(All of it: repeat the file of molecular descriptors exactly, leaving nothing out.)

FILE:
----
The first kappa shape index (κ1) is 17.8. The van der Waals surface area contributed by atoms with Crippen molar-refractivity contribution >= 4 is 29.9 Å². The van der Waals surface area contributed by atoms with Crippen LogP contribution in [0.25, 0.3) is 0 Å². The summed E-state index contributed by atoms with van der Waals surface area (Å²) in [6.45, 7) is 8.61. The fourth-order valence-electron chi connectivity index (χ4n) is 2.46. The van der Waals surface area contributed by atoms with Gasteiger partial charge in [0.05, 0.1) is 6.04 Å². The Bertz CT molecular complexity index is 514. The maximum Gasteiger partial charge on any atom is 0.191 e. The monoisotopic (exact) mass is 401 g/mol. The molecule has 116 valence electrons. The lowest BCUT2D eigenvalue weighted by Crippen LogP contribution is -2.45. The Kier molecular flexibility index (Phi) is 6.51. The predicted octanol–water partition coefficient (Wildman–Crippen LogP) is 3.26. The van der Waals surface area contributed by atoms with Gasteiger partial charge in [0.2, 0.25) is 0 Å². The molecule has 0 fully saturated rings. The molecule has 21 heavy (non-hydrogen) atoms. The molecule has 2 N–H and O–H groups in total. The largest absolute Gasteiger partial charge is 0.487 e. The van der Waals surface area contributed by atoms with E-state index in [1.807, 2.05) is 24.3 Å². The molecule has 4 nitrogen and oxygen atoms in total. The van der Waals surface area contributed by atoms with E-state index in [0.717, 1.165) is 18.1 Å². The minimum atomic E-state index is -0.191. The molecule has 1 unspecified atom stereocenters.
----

The first kappa shape index (κ1) is 17.8. The van der Waals surface area contributed by atoms with Crippen molar-refractivity contribution >= 4 is 29.9 Å². The van der Waals surface area contributed by atoms with Crippen LogP contribution in [0.25, 0.3) is 0 Å². The summed E-state index contributed by atoms with van der Waals surface area (Å²) in [6.45, 7) is 8.61. The fourth-order valence-electron chi connectivity index (χ4n) is 2.46. The van der Waals surface area contributed by atoms with Gasteiger partial charge in [0.05, 0.1) is 6.04 Å². The Bertz CT molecular complexity index is 514. The maximum Gasteiger partial charge on any atom is 0.191 e. The monoisotopic (exact) mass is 401 g/mol. The molecule has 116 valence electrons. The lowest BCUT2D eigenvalue weighted by Crippen LogP contribution is -2.45. The Kier molecular flexibility index (Phi) is 6.51. The predicted octanol–water partition coefficient (Wildman–Crippen LogP) is 3.26. The van der Waals surface area contributed by atoms with Gasteiger partial charge in [0.2, 0.25) is 0 Å². The molecule has 0 fully saturated rings. The molecule has 21 heavy (non-hydrogen) atoms. The molecule has 2 N–H and O–H groups in total. The largest absolute Gasteiger partial charge is 0.487 e. The van der Waals surface area contributed by atoms with E-state index in [1.807, 2.05) is 24.3 Å². The molecule has 4 nitrogen and oxygen atoms in total. The van der Waals surface area contributed by atoms with E-state index in [0.717, 1.165) is 18.1 Å². The minimum atomic E-state index is -0.191. The molecule has 1 unspecified atom stereocenters.